First Trip To See The Kansas City Ballet!

Seldom have I looked so forward to a Friday as I do toward this one.

Today, some of us have been given the chance to see the Kansas City Ballet perform! They’ll be doing their show “New Moves.”

I’m overjoyed at the opportunity.

I’ve never in my own memory been to a professional ballet performance. It’s always been one of those things I imagined; one of those things I saw in small clips shown from YouTube for old VHS tapes, which were shown in dance classes to reveal what we must aim for in the movements we were about to learn.

Until now I’ve only ever actually been to collegiate-level dance performances. Even those have blown my mind. I can never forget what it was like to be in a room with some of the amazing ballerinas and dancers I’ve been around here in college. Their influences, both as dancers and as people, have engraved their imprints permanently onto my memories so every time I think back upon them, I find the strength to keep aspiring to be more. To aspire to one day be like them: As a dancer. As an artist. As a person.

I can’t imagine anyone better, either as people, or even just as performers. I can’t imagine what it’ll be like to see something somehow better, in some way, than what I already can’t stop remembering.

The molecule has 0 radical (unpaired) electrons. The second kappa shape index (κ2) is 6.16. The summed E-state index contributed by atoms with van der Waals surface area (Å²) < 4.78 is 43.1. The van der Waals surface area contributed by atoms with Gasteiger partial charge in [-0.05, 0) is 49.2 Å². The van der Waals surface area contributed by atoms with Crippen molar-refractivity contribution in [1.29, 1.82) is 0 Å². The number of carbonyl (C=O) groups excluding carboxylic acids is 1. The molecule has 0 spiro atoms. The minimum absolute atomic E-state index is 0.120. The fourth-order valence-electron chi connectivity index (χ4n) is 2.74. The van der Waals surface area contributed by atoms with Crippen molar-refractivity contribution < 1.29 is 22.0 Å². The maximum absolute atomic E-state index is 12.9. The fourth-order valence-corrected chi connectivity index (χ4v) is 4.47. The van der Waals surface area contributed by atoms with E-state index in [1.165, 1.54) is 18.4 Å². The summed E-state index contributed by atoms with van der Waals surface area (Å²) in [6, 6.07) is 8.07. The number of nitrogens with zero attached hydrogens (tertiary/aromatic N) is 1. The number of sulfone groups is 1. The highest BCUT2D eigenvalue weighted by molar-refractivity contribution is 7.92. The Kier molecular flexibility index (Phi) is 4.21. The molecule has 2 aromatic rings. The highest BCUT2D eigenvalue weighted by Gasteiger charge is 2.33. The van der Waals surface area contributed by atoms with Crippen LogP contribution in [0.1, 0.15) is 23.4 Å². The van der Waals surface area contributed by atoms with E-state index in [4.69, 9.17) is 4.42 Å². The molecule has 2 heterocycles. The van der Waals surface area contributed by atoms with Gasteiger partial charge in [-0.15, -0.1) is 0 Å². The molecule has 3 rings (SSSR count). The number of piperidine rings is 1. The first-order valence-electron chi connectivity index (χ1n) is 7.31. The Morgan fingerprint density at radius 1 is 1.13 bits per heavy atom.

Yet tonight, some of us get to.

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Completely Not Ready

I have known this day would come, and I confess I am completely unready for it.

Today, those of us in the Kansas State University Tap Dance Ensemble, as well as the other dancers cast in Spring Dance 2017, take the floors in Nichols Hall for intensives to prepare us for our shows in March.

For me personally, it’s the last first time that I’ll step on the floor in Studio 026 as a student, and I confess that no matter how excited I am to graduate this coming May, the emotional weight of the steps I’m about to take weigh on me heavier than anything I’ve ever done.

I’ll of course try and be an adult and keep it together as much as possible, but the fact is seeing my teammates will bring me a joy only matchable perhaps by the sadness of a final new beginning.